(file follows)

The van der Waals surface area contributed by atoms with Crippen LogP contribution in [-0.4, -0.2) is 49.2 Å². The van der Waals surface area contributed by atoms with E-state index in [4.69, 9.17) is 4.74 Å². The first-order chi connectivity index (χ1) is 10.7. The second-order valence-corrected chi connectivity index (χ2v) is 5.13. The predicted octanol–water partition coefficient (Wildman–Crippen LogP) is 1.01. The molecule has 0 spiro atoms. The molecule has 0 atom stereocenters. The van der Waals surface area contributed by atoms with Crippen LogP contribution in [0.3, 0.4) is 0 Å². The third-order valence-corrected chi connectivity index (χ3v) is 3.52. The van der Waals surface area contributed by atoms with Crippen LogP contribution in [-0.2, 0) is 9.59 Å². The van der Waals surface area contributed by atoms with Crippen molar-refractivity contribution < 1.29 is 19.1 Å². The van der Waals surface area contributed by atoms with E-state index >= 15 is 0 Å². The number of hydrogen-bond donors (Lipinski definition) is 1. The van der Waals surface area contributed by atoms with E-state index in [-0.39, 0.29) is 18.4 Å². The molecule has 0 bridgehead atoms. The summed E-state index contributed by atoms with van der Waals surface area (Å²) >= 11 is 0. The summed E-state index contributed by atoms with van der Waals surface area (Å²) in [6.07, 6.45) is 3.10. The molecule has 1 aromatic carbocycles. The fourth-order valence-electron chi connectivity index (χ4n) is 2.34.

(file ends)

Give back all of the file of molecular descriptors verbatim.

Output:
The van der Waals surface area contributed by atoms with Crippen LogP contribution in [-0.4, -0.2) is 49.2 Å². The van der Waals surface area contributed by atoms with E-state index in [4.69, 9.17) is 4.74 Å². The first-order chi connectivity index (χ1) is 10.7. The second-order valence-corrected chi connectivity index (χ2v) is 5.13. The predicted octanol–water partition coefficient (Wildman–Crippen LogP) is 1.01. The molecule has 0 spiro atoms. The molecule has 0 atom stereocenters. The van der Waals surface area contributed by atoms with Crippen LogP contribution in [0.3, 0.4) is 0 Å². The third-order valence-corrected chi connectivity index (χ3v) is 3.52. The van der Waals surface area contributed by atoms with Crippen LogP contribution in [-0.2, 0) is 9.59 Å². The van der Waals surface area contributed by atoms with Crippen molar-refractivity contribution < 1.29 is 19.1 Å². The van der Waals surface area contributed by atoms with E-state index >= 15 is 0 Å². The number of hydrogen-bond donors (Lipinski definition) is 1. The van der Waals surface area contributed by atoms with E-state index in [-0.39, 0.29) is 18.4 Å². The molecule has 0 bridgehead atoms. The summed E-state index contributed by atoms with van der Waals surface area (Å²) >= 11 is 0. The summed E-state index contributed by atoms with van der Waals surface area (Å²) in [6.07, 6.45) is 3.10. The molecule has 1 aromatic carbocycles. The fourth-order valence-electron chi connectivity index (χ4n) is 2.34.